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Clinical Problem Solving: Radiology
February 2005

Radiology Quiz Case 4—Diagnosis

Author Affiliations
 

R. NICKBRYANMDPATRICIA A.HUDGINSMD

Arch Otolaryngol Head Neck Surg. 2005;131(2):185. doi:10.1001/archotol.131.2.185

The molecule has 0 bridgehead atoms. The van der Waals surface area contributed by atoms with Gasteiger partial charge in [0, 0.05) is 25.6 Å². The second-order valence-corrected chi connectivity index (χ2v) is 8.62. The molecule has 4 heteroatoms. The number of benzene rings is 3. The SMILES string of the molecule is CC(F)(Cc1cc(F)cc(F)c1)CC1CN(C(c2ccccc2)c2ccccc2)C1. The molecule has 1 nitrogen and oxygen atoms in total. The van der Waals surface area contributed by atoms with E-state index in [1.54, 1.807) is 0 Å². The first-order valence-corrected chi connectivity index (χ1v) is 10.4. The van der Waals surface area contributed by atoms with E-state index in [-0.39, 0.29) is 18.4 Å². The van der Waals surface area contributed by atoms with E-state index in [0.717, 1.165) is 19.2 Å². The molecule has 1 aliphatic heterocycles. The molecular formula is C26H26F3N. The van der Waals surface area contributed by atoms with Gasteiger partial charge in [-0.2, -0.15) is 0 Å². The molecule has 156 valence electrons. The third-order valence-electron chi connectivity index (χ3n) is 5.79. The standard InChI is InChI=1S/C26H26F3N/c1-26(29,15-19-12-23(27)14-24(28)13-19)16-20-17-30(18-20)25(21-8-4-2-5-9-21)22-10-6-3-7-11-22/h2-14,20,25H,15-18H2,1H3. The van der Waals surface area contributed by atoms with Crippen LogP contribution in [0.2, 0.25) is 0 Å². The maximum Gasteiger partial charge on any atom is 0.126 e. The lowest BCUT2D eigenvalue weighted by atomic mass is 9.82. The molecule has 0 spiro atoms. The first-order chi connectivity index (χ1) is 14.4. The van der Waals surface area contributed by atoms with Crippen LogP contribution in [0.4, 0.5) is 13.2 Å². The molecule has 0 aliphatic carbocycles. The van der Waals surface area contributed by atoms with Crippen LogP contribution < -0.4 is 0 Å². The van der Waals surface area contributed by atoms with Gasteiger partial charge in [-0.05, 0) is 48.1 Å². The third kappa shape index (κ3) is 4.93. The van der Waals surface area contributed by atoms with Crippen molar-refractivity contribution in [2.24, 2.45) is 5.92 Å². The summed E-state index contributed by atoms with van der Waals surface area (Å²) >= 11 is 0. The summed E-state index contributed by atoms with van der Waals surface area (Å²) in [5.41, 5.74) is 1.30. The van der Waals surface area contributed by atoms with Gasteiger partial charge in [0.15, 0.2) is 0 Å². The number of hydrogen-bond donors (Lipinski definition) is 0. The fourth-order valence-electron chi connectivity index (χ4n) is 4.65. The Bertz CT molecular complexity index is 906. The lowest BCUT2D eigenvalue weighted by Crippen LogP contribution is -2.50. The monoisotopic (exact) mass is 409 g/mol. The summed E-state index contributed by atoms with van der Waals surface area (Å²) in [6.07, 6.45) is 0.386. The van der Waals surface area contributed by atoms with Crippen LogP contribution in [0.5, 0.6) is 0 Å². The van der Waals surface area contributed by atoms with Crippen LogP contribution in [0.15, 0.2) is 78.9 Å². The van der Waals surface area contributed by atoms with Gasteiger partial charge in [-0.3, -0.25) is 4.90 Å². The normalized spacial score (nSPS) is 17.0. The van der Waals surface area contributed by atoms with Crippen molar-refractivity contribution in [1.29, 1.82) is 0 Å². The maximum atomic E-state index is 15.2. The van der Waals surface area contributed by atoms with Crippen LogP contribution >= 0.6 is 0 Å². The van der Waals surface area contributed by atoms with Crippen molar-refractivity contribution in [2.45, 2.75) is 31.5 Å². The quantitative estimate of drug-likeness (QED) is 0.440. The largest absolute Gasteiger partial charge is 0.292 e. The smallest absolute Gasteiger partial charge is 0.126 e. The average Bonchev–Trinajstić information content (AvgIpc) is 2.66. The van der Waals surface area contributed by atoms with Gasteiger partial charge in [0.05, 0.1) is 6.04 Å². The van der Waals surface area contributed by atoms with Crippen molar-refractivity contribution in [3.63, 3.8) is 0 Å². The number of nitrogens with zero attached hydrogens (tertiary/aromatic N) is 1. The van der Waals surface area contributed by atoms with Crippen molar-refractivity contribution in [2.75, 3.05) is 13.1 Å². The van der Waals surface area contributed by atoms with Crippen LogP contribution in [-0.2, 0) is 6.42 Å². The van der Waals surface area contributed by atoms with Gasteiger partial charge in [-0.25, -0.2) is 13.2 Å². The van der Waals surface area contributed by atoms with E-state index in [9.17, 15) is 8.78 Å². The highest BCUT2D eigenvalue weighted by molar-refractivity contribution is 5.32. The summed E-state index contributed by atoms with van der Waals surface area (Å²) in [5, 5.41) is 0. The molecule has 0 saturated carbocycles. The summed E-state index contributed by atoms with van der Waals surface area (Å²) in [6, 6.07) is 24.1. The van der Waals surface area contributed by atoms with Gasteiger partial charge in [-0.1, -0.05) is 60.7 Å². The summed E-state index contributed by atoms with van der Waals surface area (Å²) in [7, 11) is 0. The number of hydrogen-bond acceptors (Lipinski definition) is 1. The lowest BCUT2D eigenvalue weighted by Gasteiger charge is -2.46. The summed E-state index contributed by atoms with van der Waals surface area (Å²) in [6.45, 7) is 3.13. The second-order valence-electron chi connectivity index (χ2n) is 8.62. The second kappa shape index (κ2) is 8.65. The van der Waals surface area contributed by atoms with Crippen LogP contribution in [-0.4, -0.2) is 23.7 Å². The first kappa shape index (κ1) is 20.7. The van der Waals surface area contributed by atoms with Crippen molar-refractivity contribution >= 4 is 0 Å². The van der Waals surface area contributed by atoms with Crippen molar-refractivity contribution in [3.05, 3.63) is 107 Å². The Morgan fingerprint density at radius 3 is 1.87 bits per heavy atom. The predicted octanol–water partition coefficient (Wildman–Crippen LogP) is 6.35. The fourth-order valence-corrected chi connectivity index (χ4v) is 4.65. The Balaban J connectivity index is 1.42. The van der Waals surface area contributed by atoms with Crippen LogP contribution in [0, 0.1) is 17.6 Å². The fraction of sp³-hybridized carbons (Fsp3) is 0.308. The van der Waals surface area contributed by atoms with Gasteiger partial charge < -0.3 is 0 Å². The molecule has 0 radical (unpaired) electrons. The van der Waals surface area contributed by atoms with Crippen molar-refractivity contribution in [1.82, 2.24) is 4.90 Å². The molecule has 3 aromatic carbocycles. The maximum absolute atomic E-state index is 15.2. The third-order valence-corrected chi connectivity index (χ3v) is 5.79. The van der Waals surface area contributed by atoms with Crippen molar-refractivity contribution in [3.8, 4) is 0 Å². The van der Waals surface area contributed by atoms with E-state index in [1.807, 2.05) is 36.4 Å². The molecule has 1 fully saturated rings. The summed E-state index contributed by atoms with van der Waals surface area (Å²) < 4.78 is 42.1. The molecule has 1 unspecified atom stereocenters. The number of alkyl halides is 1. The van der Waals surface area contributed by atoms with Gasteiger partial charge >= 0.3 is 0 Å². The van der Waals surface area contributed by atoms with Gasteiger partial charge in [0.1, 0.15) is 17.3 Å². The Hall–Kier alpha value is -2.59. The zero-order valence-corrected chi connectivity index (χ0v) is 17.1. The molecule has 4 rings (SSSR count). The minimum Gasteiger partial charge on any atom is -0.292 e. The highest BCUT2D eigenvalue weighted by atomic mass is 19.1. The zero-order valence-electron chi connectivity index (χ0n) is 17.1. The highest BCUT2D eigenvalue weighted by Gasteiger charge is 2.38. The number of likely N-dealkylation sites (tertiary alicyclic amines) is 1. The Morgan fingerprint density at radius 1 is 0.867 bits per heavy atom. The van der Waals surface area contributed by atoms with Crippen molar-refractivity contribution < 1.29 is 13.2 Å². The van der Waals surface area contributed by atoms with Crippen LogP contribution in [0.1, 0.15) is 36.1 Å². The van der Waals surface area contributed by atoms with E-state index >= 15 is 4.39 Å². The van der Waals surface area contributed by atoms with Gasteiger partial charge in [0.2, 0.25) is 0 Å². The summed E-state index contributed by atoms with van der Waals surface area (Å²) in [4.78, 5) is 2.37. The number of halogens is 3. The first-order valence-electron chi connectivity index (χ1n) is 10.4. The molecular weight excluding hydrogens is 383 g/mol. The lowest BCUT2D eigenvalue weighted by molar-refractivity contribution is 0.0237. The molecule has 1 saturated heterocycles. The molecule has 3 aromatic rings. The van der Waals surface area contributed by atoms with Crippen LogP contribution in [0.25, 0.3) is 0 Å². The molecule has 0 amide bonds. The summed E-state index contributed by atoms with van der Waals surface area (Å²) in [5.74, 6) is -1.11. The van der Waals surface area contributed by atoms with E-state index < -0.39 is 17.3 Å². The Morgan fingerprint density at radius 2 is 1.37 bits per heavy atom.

The findings of the computed tomographic scan were consistent with McCune-Albright syndrome, a rare form of fibrous dysplasia. Fibrous dysplasia is a slow-growing skeletal disease in which medullary bone is replaced by fibro-osseous tissue. It affects 1 in 4000 to 10 000 persons.1 Three clinical forms of fibrous dysplasia are currently recognized: monostotic, polyostotic, and McCune-Albright syndrome, in which polyostotic fibrous dysplasia is associated with abnormal skin pigmentation, precocious puberty, and other nonskeletal disorders,2 such as thyroid gland abnormalities, excessive secretion of pituitary growth hormone and/or corticotropin, and very low levels of phosphorus in the blood as a result of excessive loss of phosphate in the urine. Clinical manifestations of fibrous dysplasia of the temporal bone are stenosis of the external auditory canal, bulging of the mastoid process, and hearing loss. Occasionally, secondary cholesteatoma can develop as a result of the entrapment of skin between the tympanic membrane and the stenotic external canal.3 Although craniofacial involvement is rare in polyostotic fibrous dysplasia, it occasionally causes neural deficits because of concentric compression of the foramina of the cranial nerves. Optic4 and cochleovestibular5 nerves produce the most frequent functional deficits, although conductive hearing loss due to occlusion of the external auditory canal is more frequent than sensorineural hearing loss.

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